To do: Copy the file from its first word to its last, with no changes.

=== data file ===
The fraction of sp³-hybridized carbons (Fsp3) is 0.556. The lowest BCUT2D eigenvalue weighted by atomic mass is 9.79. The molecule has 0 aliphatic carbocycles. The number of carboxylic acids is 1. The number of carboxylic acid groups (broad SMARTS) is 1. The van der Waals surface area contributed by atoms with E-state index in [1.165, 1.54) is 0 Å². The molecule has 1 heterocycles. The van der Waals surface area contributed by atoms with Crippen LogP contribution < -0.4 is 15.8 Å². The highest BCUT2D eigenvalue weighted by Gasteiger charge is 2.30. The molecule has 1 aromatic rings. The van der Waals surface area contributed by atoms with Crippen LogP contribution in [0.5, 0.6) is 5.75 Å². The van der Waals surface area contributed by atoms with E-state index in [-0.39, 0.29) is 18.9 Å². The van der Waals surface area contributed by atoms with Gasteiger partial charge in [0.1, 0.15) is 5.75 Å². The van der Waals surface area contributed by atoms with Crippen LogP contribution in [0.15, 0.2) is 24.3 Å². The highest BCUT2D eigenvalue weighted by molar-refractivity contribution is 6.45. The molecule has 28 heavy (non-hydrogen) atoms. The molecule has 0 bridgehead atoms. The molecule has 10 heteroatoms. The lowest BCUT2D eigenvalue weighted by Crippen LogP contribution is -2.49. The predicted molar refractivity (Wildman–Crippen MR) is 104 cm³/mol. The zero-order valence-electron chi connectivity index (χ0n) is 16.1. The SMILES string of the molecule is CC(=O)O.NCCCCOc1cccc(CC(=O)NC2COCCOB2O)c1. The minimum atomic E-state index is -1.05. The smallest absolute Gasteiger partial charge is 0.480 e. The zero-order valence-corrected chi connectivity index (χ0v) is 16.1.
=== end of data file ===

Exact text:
The fraction of sp³-hybridized carbons (Fsp3) is 0.556. The lowest BCUT2D eigenvalue weighted by atomic mass is 9.79. The molecule has 0 aliphatic carbocycles. The number of carboxylic acids is 1. The number of carboxylic acid groups (broad SMARTS) is 1. The van der Waals surface area contributed by atoms with E-state index in [1.165, 1.54) is 0 Å². The molecule has 1 heterocycles. The van der Waals surface area contributed by atoms with Crippen LogP contribution < -0.4 is 15.8 Å². The highest BCUT2D eigenvalue weighted by Gasteiger charge is 2.30. The molecule has 1 aromatic rings. The van der Waals surface area contributed by atoms with Crippen LogP contribution in [0.5, 0.6) is 5.75 Å². The van der Waals surface area contributed by atoms with E-state index in [-0.39, 0.29) is 18.9 Å². The van der Waals surface area contributed by atoms with Gasteiger partial charge in [0.1, 0.15) is 5.75 Å². The van der Waals surface area contributed by atoms with Crippen LogP contribution in [0.15, 0.2) is 24.3 Å². The highest BCUT2D eigenvalue weighted by molar-refractivity contribution is 6.45. The molecule has 28 heavy (non-hydrogen) atoms. The molecule has 0 bridgehead atoms. The molecule has 10 heteroatoms. The lowest BCUT2D eigenvalue weighted by Crippen LogP contribution is -2.49. The predicted molar refractivity (Wildman–Crippen MR) is 104 cm³/mol. The zero-order valence-electron chi connectivity index (χ0n) is 16.1. The SMILES string of the molecule is CC(=O)O.NCCCCOc1cccc(CC(=O)NC2COCCOB2O)c1. The minimum atomic E-state index is -1.05. The smallest absolute Gasteiger partial charge is 0.480 e. The zero-order valence-corrected chi connectivity index (χ0v) is 16.1.